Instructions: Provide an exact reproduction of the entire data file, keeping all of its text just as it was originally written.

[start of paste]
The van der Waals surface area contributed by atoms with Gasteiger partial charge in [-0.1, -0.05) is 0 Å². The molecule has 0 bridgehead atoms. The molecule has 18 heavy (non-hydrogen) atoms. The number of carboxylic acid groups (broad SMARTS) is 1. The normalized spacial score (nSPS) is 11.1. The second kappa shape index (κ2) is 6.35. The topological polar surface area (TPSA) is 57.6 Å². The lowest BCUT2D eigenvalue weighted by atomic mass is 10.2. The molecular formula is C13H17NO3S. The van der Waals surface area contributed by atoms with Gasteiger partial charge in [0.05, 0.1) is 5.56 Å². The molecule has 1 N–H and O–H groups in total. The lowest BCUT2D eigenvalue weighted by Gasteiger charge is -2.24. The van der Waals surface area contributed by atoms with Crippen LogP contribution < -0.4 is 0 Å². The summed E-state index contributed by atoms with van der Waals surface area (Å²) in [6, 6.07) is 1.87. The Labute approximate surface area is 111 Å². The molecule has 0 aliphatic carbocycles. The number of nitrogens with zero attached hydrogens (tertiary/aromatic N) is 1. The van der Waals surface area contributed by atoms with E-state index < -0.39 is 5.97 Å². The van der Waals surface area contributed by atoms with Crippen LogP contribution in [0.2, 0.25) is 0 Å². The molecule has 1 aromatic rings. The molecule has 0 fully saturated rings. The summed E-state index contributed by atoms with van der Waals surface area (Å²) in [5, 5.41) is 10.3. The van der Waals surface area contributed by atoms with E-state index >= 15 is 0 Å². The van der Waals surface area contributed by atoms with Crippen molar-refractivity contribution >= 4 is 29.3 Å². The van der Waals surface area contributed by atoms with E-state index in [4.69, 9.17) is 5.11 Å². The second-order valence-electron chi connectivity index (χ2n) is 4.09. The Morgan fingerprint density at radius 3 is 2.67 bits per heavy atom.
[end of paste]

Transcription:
The van der Waals surface area contributed by atoms with Gasteiger partial charge in [-0.1, -0.05) is 0 Å². The molecule has 0 bridgehead atoms. The molecule has 18 heavy (non-hydrogen) atoms. The number of carboxylic acid groups (broad SMARTS) is 1. The normalized spacial score (nSPS) is 11.1. The second kappa shape index (κ2) is 6.35. The topological polar surface area (TPSA) is 57.6 Å². The lowest BCUT2D eigenvalue weighted by atomic mass is 10.2. The molecular formula is C13H17NO3S. The van der Waals surface area contributed by atoms with Gasteiger partial charge in [0.05, 0.1) is 5.56 Å². The molecule has 1 N–H and O–H groups in total. The lowest BCUT2D eigenvalue weighted by Gasteiger charge is -2.24. The van der Waals surface area contributed by atoms with Crippen LogP contribution < -0.4 is 0 Å². The summed E-state index contributed by atoms with van der Waals surface area (Å²) in [6, 6.07) is 1.87. The Labute approximate surface area is 111 Å². The molecule has 0 aliphatic carbocycles. The number of nitrogens with zero attached hydrogens (tertiary/aromatic N) is 1. The van der Waals surface area contributed by atoms with E-state index < -0.39 is 5.97 Å². The van der Waals surface area contributed by atoms with Crippen LogP contribution in [0.2, 0.25) is 0 Å². The molecule has 1 aromatic rings. The molecule has 0 fully saturated rings. The summed E-state index contributed by atoms with van der Waals surface area (Å²) in [5, 5.41) is 10.3. The van der Waals surface area contributed by atoms with E-state index >= 15 is 0 Å². The van der Waals surface area contributed by atoms with Crippen molar-refractivity contribution >= 4 is 29.3 Å². The van der Waals surface area contributed by atoms with E-state index in [4.69, 9.17) is 5.11 Å². The second-order valence-electron chi connectivity index (χ2n) is 4.09. The Morgan fingerprint density at radius 3 is 2.67 bits per heavy atom.